In Holland it seems that some use was made of standard size canvases (and indeed standard panels), but the evidence is less clear and has been the subject of debate. [161] In Antwerp in the 17th century, a system of sizes for canvas (‘doek’) can be found, including quarter, half, single, double and twice double canvas, on the evidence of inventories and the trading records of the Forchoudt dealing business. [162]

Looking at nomenclature internationally is revealing. Some names denoting standard sizes are obviously descriptive - the half-length in Britain, and the tela da testa in Rome. Other terms relate, or originally related, to the cost of the support - the toile de quatre for example, in France, derives from its historic cost of 4 sols as explained above, the 2 julii canvas described by a visitor to Rome in the mid-17th century and the range of panel sizes available in the Netherlands, denominated by their price in stuivers. Yet other names were more idiosyncratic: the kit-cat in Britain and the tela d’imperatorein Rome.

Fig.17 A Roman tela di quattro palmi. Allan Ramsay’s Robert Wood, painted in Rome, 1755, 39 x 29 ½ ins (99.1 x 74.9 cm) (National Portrait Gallery).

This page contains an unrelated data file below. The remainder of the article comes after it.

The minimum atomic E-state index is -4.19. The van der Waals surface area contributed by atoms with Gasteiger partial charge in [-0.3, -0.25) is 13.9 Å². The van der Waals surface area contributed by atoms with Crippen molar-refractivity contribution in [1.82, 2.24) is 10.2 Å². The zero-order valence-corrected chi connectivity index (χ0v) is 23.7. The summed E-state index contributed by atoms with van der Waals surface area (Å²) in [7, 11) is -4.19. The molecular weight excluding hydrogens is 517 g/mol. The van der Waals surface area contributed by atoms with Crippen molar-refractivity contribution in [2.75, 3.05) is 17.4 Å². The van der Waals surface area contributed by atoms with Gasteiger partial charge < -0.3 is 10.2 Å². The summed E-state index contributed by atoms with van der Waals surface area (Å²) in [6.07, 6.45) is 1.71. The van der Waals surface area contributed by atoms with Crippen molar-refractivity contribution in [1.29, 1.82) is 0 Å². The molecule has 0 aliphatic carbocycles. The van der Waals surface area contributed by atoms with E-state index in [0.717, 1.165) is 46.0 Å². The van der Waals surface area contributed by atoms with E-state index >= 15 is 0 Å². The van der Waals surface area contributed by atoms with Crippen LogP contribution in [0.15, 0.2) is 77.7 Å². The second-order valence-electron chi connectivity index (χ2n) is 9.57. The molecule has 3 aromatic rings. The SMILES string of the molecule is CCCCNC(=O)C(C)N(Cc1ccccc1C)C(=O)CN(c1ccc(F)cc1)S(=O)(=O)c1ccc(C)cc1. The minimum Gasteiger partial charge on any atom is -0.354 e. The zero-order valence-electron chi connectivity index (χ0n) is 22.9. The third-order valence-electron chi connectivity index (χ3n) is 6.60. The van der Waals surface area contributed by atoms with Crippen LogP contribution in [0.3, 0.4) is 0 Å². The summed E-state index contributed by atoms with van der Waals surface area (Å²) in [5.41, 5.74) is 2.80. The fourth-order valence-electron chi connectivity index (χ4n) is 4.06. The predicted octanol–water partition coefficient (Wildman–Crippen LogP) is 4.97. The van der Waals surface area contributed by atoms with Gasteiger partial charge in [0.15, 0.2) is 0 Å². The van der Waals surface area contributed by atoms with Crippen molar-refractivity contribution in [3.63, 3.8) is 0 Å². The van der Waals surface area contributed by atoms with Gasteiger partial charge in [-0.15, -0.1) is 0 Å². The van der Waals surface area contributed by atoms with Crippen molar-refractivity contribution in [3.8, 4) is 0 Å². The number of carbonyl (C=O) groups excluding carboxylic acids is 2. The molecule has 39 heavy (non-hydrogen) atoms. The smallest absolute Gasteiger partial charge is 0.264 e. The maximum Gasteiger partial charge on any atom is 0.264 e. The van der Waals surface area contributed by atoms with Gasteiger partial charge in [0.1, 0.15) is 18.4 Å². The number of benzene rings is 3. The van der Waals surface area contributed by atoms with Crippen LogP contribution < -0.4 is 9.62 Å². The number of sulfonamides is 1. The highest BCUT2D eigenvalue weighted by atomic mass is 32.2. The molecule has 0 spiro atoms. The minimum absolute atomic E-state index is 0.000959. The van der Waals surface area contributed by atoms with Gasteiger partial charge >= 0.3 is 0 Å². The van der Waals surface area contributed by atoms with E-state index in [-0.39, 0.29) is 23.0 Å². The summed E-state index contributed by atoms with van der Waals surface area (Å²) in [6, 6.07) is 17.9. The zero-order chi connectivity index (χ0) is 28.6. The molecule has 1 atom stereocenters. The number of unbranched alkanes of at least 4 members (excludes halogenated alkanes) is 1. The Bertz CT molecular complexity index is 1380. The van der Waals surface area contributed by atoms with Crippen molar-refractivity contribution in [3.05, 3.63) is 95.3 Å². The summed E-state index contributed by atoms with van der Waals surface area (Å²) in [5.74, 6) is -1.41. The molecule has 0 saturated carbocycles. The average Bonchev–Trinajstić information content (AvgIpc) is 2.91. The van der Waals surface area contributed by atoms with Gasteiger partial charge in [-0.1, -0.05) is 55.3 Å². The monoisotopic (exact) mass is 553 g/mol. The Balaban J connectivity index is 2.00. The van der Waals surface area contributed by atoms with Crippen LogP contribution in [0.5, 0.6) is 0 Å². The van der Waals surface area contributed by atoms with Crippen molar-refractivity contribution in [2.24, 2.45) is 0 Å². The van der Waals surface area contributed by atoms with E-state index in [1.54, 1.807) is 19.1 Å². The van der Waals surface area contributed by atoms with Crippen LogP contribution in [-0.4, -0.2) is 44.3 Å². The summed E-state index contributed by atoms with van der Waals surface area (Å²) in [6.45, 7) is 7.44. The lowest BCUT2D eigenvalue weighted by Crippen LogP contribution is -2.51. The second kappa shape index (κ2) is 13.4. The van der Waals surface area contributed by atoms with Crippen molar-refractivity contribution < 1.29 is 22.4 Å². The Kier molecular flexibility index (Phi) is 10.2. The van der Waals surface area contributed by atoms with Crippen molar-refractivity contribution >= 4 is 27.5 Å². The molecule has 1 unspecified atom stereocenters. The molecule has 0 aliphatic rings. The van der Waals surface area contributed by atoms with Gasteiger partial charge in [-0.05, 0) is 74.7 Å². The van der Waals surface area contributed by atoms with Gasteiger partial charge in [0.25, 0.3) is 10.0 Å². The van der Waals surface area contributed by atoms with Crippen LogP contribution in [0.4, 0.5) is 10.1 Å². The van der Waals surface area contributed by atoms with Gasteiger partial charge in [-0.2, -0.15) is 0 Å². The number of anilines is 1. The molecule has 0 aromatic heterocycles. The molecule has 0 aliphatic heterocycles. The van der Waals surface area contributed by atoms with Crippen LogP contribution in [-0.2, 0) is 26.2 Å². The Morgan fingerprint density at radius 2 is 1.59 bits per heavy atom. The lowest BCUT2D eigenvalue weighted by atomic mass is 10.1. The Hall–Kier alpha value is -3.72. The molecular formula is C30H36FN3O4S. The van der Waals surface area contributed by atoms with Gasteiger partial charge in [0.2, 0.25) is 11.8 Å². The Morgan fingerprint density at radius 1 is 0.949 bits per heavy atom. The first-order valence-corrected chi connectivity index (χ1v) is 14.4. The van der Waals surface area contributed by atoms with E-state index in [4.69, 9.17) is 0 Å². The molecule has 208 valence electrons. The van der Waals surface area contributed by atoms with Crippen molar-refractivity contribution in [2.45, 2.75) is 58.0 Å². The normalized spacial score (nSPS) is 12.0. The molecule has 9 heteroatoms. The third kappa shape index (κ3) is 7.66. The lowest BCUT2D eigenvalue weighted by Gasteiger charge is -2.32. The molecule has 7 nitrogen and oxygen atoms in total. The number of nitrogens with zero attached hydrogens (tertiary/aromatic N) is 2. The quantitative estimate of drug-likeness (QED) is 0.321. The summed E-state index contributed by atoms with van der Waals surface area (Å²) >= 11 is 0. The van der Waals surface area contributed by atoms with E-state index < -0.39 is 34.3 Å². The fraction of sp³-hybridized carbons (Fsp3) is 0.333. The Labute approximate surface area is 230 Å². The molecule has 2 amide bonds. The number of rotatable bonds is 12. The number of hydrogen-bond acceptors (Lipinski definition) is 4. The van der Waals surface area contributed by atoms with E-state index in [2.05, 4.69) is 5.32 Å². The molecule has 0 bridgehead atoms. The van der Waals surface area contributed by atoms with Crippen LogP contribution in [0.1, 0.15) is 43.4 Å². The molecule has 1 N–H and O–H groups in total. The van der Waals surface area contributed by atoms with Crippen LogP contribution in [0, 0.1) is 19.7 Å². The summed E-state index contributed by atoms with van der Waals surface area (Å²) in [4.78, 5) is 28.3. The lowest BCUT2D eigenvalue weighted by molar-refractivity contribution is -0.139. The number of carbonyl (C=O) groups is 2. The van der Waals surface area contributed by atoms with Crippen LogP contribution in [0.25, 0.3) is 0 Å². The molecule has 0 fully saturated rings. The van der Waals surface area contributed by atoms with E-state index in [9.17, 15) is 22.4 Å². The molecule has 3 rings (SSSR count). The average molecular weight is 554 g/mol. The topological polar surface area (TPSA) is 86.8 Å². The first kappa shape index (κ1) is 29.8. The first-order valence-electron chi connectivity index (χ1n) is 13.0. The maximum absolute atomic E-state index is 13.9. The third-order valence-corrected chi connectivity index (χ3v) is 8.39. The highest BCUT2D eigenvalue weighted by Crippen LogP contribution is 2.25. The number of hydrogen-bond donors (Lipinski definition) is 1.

Fig.17 A Roman tela di quattro palmi. Allan Ramsay’s Robert Wood, painted in Rome, 1755, 39 x 29 ½ ins (99.1 x 74.9 cm) (National Portrait Gallery).

It is instructive to compare the British half-length at 50 x 40 ins, the Roman tela d’imperatore at about 53 ½ x 39 ins and the historic French toile de 60 at about 51 ¼ x 38 ½ ins. The British size is the squarest, the French less so, the Italian least of all, being the tallest in proportion to its width. [163] In width they are similar and perhaps may have been influenced by the ready availability of canvas rolls of width about 40 ins or 100 cm, as explored in section 1.3. In height the differences are more significant and this dimension would clearly have been a choice made in cutting the canvas roll. A smaller size, the British kit-cat at 36 x 28 ins, said to be a continental introduction, is also proportionally shorter than its Roman equivalent of about 39 x 29 ½ ins, despite its relatively tall appearance (fig.17). [164]

5.2 The rationale for standard sizes and their implications